Real estate is one of those industries that offer many different types of job opportunities. One such profession is a property inspector sometimes referred to as a home inspector. When buying a home or commercial property the buyer will often seek the services of a property inspector to determine the condition of the structure and provide a report detailing any repairs that need to be made. This inspection process is an important part of the escrow process as this is the opportunity for the buyer to do their due diligence and confirm the overall structural integrity of the property. In many cases the inspector will encourage the potential buyer to join them during the inspection process. This allows the potential buyer to ask questions and get verbal details from the inspector as they move through the inspection process. After the inspection is complete and the buyer has received their final report from the inspector, they then have the option to discuss with the seller any repairs that may need to be completed prior to closing on the property. In other cases the buyer may ask for a credit or reduction in price from the seller to compensate for any repairs needed or even back out of the purchase if not satisfied with final inspection results.
The inspector will perform a visual inspection of the property including the roof, framing/support structures, plumbing, the heating and cooling systems, electrical components, water damage and check the foundation of the structure. An inspector will not remove siding or cut through drywall or perform any type of inspection process that would damage the property. Rather the inspector will test water faucets to insure they are in working order, no leaking and provide adequate water pressure. Doors, cabinet and appliances are also checked for proper functionality. Electrical receptacles and switches are inspected to ensure they too are in safe working order and are properly grounded. Attics, basements and crawl spaces are inspected during the process. As well, a thorough check of the roof for leaks and gutters for proper drainage will be performed.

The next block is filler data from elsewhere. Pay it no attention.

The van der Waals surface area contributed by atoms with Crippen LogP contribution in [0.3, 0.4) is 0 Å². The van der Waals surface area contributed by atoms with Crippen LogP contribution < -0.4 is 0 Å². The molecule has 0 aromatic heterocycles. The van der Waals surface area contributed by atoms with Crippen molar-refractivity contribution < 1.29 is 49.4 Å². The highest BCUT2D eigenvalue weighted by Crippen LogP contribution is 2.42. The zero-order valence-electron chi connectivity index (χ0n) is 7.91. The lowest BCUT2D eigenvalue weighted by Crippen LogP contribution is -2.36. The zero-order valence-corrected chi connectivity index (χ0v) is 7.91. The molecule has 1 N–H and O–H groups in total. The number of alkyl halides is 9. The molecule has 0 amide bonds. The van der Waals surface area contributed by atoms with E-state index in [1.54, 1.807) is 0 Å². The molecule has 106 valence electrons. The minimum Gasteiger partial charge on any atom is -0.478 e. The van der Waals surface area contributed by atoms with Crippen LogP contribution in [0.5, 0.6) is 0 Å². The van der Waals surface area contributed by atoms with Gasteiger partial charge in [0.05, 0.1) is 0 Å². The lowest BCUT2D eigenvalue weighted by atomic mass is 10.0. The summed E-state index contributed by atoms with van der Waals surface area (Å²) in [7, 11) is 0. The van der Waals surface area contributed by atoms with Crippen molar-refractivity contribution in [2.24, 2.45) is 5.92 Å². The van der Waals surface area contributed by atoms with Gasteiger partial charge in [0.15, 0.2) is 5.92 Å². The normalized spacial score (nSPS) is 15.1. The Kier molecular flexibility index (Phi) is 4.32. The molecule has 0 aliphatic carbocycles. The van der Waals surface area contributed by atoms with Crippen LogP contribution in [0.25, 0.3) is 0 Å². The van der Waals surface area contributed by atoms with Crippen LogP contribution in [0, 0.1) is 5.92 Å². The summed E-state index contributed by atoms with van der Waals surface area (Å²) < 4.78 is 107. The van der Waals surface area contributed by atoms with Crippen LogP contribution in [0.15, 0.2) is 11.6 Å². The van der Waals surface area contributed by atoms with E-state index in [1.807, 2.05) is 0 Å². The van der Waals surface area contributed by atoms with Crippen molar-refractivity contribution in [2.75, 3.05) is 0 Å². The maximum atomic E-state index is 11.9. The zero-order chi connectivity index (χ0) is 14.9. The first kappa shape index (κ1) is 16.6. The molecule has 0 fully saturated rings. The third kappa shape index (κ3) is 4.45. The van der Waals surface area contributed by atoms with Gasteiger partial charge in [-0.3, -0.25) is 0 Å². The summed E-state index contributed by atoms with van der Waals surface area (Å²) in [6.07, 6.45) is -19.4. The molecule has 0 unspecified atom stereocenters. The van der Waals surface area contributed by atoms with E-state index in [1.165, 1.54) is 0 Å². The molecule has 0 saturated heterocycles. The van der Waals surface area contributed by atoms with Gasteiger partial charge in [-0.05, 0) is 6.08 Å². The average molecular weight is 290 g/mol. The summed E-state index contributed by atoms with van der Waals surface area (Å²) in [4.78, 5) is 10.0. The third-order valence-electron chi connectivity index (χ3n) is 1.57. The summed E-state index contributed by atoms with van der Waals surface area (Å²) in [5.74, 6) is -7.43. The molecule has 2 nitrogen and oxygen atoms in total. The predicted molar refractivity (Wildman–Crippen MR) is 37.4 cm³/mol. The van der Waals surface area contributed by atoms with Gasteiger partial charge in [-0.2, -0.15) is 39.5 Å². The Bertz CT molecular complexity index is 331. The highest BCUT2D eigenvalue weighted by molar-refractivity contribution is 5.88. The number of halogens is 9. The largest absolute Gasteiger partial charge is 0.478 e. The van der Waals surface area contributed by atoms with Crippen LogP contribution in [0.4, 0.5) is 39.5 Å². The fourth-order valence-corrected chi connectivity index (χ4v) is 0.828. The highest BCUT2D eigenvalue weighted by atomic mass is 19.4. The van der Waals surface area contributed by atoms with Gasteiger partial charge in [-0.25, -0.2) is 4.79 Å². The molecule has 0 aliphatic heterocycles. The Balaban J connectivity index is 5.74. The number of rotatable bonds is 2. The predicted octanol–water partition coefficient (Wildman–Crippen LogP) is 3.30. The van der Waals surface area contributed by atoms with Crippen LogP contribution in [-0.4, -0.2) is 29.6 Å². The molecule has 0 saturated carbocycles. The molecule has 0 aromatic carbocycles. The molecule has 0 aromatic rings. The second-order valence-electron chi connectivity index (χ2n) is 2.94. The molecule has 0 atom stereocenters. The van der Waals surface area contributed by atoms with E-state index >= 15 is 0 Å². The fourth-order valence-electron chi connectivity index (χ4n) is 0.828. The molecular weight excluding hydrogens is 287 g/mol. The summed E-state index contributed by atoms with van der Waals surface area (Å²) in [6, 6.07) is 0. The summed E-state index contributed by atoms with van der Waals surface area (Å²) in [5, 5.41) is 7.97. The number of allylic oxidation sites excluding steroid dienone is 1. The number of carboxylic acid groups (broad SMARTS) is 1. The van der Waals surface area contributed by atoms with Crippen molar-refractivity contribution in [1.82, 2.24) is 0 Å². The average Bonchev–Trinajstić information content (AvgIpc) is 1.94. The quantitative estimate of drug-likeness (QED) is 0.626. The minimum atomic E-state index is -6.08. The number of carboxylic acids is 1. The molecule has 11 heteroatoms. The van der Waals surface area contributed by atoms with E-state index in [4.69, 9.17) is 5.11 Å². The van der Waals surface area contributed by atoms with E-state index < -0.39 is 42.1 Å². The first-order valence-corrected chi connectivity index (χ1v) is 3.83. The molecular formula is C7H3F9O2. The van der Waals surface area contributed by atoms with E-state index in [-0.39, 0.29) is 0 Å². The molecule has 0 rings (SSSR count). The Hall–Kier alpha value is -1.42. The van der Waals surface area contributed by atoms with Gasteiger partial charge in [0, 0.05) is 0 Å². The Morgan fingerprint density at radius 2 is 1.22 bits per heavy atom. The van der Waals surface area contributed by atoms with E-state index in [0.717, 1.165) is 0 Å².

The inspection process is very detailed and can last for several hours or more depending on the size of the structure. During the process the inspector will be climbing on the roof as well as crawling into some tight spaces to do a complete inspection. After the inspection of the property has been completed, the inspector will typically provide a detailed report of the findings and provide this to the perspective buyer.
Depending on the state you reside in there may be specific requirements you must meet in order to qualify as a property inspector. In some states there are no licensing requirements where other states do have required pre-licensing course work that must be completed. Before you begin, be sure to check with your local state agencies to confirm the necessary steps you need to take to get started. It's suggested that a property inspector should also have adequate liability insurance in the case of any accidental damage to the property being inspected. It should also be noted that there is a push for pre-licensing requirements in each state. Having completed the National Home Inspector Examination, even if not currently required in your state, can be a benefit as more states adopt this standard. College courses in engineering and architecture as well as some hands on experience in the construction field are all great aspects to bring to the job, required or not.
The average annual salary for a property inspector is approximately $45k. In some areas a full time property inspector can make in excess of $70,000 per year. Job growth is expected to continue to grow in this field. Growth will typically follow the real estate market. As a new property inspector there are many opportunities to work for an inspection firm. As you gain more experience and begin to network within the industry moving on as an individual contractor or even starting your own inspection firm can be a way to increase your revenue and expand your career.